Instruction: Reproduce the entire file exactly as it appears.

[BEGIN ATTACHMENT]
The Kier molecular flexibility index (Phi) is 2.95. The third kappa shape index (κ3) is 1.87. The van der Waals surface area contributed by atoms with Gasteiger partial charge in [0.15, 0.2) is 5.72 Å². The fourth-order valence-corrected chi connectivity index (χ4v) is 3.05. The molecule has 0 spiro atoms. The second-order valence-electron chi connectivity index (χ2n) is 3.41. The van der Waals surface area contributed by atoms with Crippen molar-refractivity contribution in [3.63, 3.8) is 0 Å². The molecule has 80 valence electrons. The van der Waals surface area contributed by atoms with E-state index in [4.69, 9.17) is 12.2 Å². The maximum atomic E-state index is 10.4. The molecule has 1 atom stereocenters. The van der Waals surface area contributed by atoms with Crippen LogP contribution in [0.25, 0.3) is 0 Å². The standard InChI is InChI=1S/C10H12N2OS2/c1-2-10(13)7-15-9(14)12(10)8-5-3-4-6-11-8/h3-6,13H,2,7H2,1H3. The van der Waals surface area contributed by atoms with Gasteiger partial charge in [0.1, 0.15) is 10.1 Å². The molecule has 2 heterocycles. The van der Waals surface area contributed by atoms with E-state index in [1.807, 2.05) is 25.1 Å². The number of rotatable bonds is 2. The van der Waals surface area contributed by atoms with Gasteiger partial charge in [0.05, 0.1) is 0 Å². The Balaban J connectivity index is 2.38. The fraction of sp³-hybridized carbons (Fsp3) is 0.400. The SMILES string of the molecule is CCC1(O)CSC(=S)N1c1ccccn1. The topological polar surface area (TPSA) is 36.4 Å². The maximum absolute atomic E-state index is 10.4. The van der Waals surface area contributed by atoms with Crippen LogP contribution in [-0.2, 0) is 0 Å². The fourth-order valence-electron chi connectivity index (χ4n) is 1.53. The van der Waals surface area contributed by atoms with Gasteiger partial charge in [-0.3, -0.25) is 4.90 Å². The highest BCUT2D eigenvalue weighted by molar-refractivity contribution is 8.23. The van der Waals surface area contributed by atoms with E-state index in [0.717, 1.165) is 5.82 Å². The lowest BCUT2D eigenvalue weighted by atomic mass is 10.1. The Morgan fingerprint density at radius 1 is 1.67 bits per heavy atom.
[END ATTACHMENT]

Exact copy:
The Kier molecular flexibility index (Phi) is 2.95. The third kappa shape index (κ3) is 1.87. The van der Waals surface area contributed by atoms with Gasteiger partial charge in [0.15, 0.2) is 5.72 Å². The fourth-order valence-corrected chi connectivity index (χ4v) is 3.05. The molecule has 0 spiro atoms. The second-order valence-electron chi connectivity index (χ2n) is 3.41. The van der Waals surface area contributed by atoms with Crippen molar-refractivity contribution in [3.63, 3.8) is 0 Å². The molecule has 80 valence electrons. The van der Waals surface area contributed by atoms with E-state index in [4.69, 9.17) is 12.2 Å². The maximum atomic E-state index is 10.4. The molecule has 1 atom stereocenters. The van der Waals surface area contributed by atoms with Crippen LogP contribution in [0.25, 0.3) is 0 Å². The standard InChI is InChI=1S/C10H12N2OS2/c1-2-10(13)7-15-9(14)12(10)8-5-3-4-6-11-8/h3-6,13H,2,7H2,1H3. The van der Waals surface area contributed by atoms with Gasteiger partial charge in [0.1, 0.15) is 10.1 Å². The molecule has 2 heterocycles. The van der Waals surface area contributed by atoms with E-state index in [1.807, 2.05) is 25.1 Å². The number of rotatable bonds is 2. The van der Waals surface area contributed by atoms with Gasteiger partial charge in [0.05, 0.1) is 0 Å². The Balaban J connectivity index is 2.38. The fraction of sp³-hybridized carbons (Fsp3) is 0.400. The SMILES string of the molecule is CCC1(O)CSC(=S)N1c1ccccn1. The topological polar surface area (TPSA) is 36.4 Å². The maximum absolute atomic E-state index is 10.4. The van der Waals surface area contributed by atoms with Crippen LogP contribution in [-0.2, 0) is 0 Å². The fourth-order valence-electron chi connectivity index (χ4n) is 1.53. The van der Waals surface area contributed by atoms with Gasteiger partial charge in [-0.3, -0.25) is 4.90 Å². The highest BCUT2D eigenvalue weighted by molar-refractivity contribution is 8.23. The van der Waals surface area contributed by atoms with E-state index in [0.717, 1.165) is 5.82 Å². The lowest BCUT2D eigenvalue weighted by atomic mass is 10.1. The Morgan fingerprint density at radius 1 is 1.67 bits per heavy atom.